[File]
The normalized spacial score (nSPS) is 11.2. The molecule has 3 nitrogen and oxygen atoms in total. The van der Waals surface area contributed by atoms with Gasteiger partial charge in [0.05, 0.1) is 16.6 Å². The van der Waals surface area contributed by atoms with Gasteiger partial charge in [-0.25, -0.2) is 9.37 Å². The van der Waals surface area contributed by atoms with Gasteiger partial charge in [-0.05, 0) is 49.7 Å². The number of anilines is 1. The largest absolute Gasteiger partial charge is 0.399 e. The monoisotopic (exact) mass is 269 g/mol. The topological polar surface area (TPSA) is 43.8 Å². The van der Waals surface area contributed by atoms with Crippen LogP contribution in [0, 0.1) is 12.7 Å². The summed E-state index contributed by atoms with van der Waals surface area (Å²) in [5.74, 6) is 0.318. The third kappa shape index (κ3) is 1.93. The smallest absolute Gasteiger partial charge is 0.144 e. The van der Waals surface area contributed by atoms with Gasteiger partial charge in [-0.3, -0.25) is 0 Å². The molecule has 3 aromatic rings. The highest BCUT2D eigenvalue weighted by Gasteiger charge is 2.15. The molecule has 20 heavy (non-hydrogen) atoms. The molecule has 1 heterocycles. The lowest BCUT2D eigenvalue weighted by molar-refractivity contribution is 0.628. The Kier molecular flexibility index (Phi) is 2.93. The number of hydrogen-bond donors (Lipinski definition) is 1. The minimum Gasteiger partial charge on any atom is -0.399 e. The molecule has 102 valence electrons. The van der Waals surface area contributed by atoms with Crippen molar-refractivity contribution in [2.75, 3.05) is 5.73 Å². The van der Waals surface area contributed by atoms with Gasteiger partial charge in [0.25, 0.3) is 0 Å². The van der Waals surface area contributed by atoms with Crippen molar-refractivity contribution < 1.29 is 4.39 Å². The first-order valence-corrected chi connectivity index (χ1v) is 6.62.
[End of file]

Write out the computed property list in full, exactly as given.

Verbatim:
The normalized spacial score (nSPS) is 11.2. The molecule has 3 nitrogen and oxygen atoms in total. The van der Waals surface area contributed by atoms with Gasteiger partial charge in [0.05, 0.1) is 16.6 Å². The van der Waals surface area contributed by atoms with Gasteiger partial charge in [-0.25, -0.2) is 9.37 Å². The van der Waals surface area contributed by atoms with Gasteiger partial charge in [-0.05, 0) is 49.7 Å². The number of anilines is 1. The largest absolute Gasteiger partial charge is 0.399 e. The monoisotopic (exact) mass is 269 g/mol. The topological polar surface area (TPSA) is 43.8 Å². The van der Waals surface area contributed by atoms with Crippen LogP contribution in [0, 0.1) is 12.7 Å². The summed E-state index contributed by atoms with van der Waals surface area (Å²) in [5.74, 6) is 0.318. The third kappa shape index (κ3) is 1.93. The smallest absolute Gasteiger partial charge is 0.144 e. The van der Waals surface area contributed by atoms with Gasteiger partial charge in [-0.3, -0.25) is 0 Å². The molecule has 3 aromatic rings. The highest BCUT2D eigenvalue weighted by Gasteiger charge is 2.15. The molecule has 20 heavy (non-hydrogen) atoms. The molecule has 1 heterocycles. The lowest BCUT2D eigenvalue weighted by molar-refractivity contribution is 0.628. The Kier molecular flexibility index (Phi) is 2.93. The number of hydrogen-bond donors (Lipinski definition) is 1. The minimum Gasteiger partial charge on any atom is -0.399 e. The molecule has 102 valence electrons. The van der Waals surface area contributed by atoms with Crippen molar-refractivity contribution in [2.75, 3.05) is 5.73 Å². The van der Waals surface area contributed by atoms with Gasteiger partial charge in [0.25, 0.3) is 0 Å². The van der Waals surface area contributed by atoms with Crippen molar-refractivity contribution < 1.29 is 4.39 Å². The first-order valence-corrected chi connectivity index (χ1v) is 6.62.